3. Next time I book myself in somewhere I'm going to phone ahead and check I have a window that opens. I hate waking up adozen times a night because it's so stuffy I can't breath and the air conditioning doesn't seem to help.

4. I'm only just beginning to have childhood memories of this region triggered. I used to visit occasionally while my family lived in Broken Hill. I stumbled across a tourist brochure for the "giant rocking horse", a huge painted metal construction over a wooden-toy factory in the Adelaide hills. We would stop there on the way into town to pacify me and my sister. The Australian obsession with novelty road-side attractions that are "big" things is astounding. The Big Merino (a giant concrete ram the size of a four storey building) in Goulburn outside Canberra being another example.

5. The guys in the Adelaide office are fantastic. Had a wonderful dinner at an Indian place with them in North Adelaide last night, then drinks at The Archer - where the beer glasses are of frightening size. I'm looking forward to repaying the hospitality. One of them is up in Mlebourne next week.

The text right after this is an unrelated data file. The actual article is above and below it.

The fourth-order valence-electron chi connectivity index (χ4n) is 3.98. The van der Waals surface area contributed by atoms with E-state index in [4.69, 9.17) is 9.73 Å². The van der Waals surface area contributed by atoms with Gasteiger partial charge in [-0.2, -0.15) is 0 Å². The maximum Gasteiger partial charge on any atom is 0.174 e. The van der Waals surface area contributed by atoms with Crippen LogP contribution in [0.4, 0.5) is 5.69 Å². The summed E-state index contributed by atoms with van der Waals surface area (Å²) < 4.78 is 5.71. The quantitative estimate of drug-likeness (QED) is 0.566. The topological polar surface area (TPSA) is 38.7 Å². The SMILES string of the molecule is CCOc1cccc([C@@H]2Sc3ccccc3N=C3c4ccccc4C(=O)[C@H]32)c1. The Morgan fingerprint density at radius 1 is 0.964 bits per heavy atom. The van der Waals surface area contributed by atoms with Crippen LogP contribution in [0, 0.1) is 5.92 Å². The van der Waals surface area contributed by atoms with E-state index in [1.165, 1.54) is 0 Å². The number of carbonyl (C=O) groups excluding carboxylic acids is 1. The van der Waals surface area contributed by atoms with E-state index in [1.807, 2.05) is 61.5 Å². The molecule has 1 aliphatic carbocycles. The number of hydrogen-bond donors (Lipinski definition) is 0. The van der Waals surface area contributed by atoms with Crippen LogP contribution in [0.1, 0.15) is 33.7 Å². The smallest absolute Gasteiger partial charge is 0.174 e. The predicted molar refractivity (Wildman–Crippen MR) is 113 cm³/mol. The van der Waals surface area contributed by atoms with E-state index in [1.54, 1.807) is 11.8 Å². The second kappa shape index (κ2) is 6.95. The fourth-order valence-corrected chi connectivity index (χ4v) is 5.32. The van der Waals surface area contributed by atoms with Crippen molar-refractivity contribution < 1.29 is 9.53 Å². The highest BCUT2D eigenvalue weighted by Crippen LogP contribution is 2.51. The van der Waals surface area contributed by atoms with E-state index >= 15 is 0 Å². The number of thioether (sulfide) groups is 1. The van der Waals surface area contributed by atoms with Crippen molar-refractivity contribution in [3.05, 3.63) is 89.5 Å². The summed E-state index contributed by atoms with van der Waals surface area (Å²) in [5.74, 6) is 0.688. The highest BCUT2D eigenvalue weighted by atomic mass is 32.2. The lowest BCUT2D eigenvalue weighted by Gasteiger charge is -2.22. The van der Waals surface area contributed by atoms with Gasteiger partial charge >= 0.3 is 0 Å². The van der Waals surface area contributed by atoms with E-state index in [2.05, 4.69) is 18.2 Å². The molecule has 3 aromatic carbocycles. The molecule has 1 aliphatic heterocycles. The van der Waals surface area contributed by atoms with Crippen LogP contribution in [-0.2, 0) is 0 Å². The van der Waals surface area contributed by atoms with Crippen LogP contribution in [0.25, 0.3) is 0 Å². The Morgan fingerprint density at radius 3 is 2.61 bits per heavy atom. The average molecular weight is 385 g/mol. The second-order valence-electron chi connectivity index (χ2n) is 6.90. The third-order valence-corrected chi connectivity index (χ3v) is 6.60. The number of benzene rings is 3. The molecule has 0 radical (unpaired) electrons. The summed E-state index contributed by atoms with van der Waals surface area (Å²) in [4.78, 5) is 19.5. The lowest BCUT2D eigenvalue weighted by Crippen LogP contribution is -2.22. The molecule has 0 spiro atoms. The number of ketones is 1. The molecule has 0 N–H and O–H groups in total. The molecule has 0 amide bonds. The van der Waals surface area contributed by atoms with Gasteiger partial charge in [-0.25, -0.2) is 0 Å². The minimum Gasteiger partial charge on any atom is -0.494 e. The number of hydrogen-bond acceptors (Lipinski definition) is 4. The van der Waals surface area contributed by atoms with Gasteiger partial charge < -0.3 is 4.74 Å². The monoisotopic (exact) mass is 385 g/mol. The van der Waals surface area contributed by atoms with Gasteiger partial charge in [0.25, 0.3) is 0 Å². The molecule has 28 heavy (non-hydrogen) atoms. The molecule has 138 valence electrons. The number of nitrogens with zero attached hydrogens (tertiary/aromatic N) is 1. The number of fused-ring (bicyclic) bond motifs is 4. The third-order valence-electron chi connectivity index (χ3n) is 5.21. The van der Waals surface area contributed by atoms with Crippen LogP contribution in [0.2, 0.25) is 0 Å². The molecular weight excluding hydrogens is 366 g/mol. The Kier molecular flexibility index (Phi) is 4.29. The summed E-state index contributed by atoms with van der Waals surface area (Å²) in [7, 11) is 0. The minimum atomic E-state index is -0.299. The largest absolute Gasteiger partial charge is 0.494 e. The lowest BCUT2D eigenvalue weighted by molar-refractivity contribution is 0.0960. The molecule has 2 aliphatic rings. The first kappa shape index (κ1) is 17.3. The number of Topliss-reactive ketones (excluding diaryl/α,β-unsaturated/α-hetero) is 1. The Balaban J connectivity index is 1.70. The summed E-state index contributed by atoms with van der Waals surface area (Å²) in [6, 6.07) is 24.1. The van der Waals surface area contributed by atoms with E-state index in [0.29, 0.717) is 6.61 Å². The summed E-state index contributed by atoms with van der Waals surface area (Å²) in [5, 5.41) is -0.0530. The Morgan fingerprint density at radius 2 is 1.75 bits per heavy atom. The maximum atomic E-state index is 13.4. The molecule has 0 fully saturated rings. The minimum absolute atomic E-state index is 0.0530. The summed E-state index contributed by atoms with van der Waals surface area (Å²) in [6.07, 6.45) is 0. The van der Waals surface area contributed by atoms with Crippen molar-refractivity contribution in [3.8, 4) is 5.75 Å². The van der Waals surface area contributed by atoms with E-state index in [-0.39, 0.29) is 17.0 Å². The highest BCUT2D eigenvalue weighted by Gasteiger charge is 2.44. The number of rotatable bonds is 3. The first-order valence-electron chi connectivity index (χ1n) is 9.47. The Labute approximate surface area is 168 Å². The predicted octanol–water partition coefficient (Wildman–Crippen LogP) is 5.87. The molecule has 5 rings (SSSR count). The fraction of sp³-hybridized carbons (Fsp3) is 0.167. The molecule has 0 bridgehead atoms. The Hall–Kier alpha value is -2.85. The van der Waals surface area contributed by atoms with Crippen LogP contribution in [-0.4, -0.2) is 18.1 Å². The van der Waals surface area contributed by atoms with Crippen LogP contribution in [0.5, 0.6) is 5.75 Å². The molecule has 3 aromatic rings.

Time to pack up my stuff and dash for the plane.

Tuesday, February 11, 2003

Do you just play one character, or is it me?

Busy day in Adelaide, so here's a little something on "About Schmidt" Marissa e-mailed round last week. One for the Buffy fans.

"Don't you find it wierd sometimes when an actor's appearance in one film or show is disconcerting because of his previous performances. For instance, I saw 'About Schmidt' last night. It includes a small appearance by none other than Sunnydale's Mayor Richard Wilkins III.

And his character was pretty much just like the Mayor. Or at least, apart from the part about worshipping chaos and evil, intent on subjugating the world and turning all humans into playthings/food for his unholy desires. Not that they showed anyway.

I mean, this was a man who greeted somebody travelling in a land-based vehicle with the words 'Well ahoy there. Permission to come aboard Captain?' And that cheesy smile, head on one side, you know the one I mean.

So I was a little distracted, in a movie about a man in his mid-sixties confronting the empty and meaningless nature of his existence, waiting for this guy to turn into a giant snake and start eating people. I don't think I am spoiling the movie for you when I reveal that this did not, in fact, occur."

Check out Marissa's other reflections on her brand new blog here.

Monday, February 10, 2003

It don’t mean a thing if it ain’t got that swing

I mentioned yesterday that I went out for jazz Thursday night with my landlord, just after I had the pleasure of chatting with Minderella. We went to see the Julie O’Hara quartet at Dizzy’s in Richmond, apparently one of their first Thursday night gigs.